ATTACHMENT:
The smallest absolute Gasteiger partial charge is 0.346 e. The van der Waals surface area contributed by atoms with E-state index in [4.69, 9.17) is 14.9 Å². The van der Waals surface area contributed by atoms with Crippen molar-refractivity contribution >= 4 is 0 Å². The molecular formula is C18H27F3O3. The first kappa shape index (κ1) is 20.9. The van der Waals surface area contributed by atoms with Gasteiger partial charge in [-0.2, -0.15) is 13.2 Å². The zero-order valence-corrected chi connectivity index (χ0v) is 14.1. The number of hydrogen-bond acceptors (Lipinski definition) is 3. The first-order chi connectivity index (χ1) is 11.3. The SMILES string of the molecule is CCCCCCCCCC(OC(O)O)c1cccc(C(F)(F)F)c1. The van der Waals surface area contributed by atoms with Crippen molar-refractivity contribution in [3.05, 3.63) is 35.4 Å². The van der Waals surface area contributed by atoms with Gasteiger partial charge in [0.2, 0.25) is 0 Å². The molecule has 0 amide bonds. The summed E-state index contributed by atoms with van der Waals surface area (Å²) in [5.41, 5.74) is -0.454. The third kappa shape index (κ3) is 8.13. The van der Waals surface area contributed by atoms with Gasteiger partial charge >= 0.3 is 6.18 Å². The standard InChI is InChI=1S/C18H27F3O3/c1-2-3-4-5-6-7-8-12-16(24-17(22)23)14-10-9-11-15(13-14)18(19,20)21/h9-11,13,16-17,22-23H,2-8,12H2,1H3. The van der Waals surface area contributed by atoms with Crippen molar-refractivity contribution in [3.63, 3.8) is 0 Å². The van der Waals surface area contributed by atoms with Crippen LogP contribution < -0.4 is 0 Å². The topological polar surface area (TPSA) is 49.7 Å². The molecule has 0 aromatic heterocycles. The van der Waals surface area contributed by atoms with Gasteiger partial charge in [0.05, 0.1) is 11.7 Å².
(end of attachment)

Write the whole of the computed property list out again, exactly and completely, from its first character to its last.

The smallest absolute Gasteiger partial charge is 0.346 e. The van der Waals surface area contributed by atoms with E-state index in [4.69, 9.17) is 14.9 Å². The van der Waals surface area contributed by atoms with Crippen molar-refractivity contribution >= 4 is 0 Å². The molecular formula is C18H27F3O3. The first kappa shape index (κ1) is 20.9. The van der Waals surface area contributed by atoms with Gasteiger partial charge in [-0.2, -0.15) is 13.2 Å². The zero-order valence-corrected chi connectivity index (χ0v) is 14.1. The number of hydrogen-bond acceptors (Lipinski definition) is 3. The first-order chi connectivity index (χ1) is 11.3. The SMILES string of the molecule is CCCCCCCCCC(OC(O)O)c1cccc(C(F)(F)F)c1. The van der Waals surface area contributed by atoms with Crippen molar-refractivity contribution in [3.05, 3.63) is 35.4 Å². The van der Waals surface area contributed by atoms with Gasteiger partial charge in [0.2, 0.25) is 0 Å². The molecule has 0 amide bonds. The summed E-state index contributed by atoms with van der Waals surface area (Å²) in [5.41, 5.74) is -0.454. The third kappa shape index (κ3) is 8.13. The van der Waals surface area contributed by atoms with Gasteiger partial charge >= 0.3 is 6.18 Å². The standard InChI is InChI=1S/C18H27F3O3/c1-2-3-4-5-6-7-8-12-16(24-17(22)23)14-10-9-11-15(13-14)18(19,20)21/h9-11,13,16-17,22-23H,2-8,12H2,1H3. The van der Waals surface area contributed by atoms with Crippen molar-refractivity contribution in [3.63, 3.8) is 0 Å². The van der Waals surface area contributed by atoms with Crippen LogP contribution < -0.4 is 0 Å². The topological polar surface area (TPSA) is 49.7 Å². The molecule has 0 aromatic heterocycles. The van der Waals surface area contributed by atoms with Gasteiger partial charge in [0.05, 0.1) is 11.7 Å².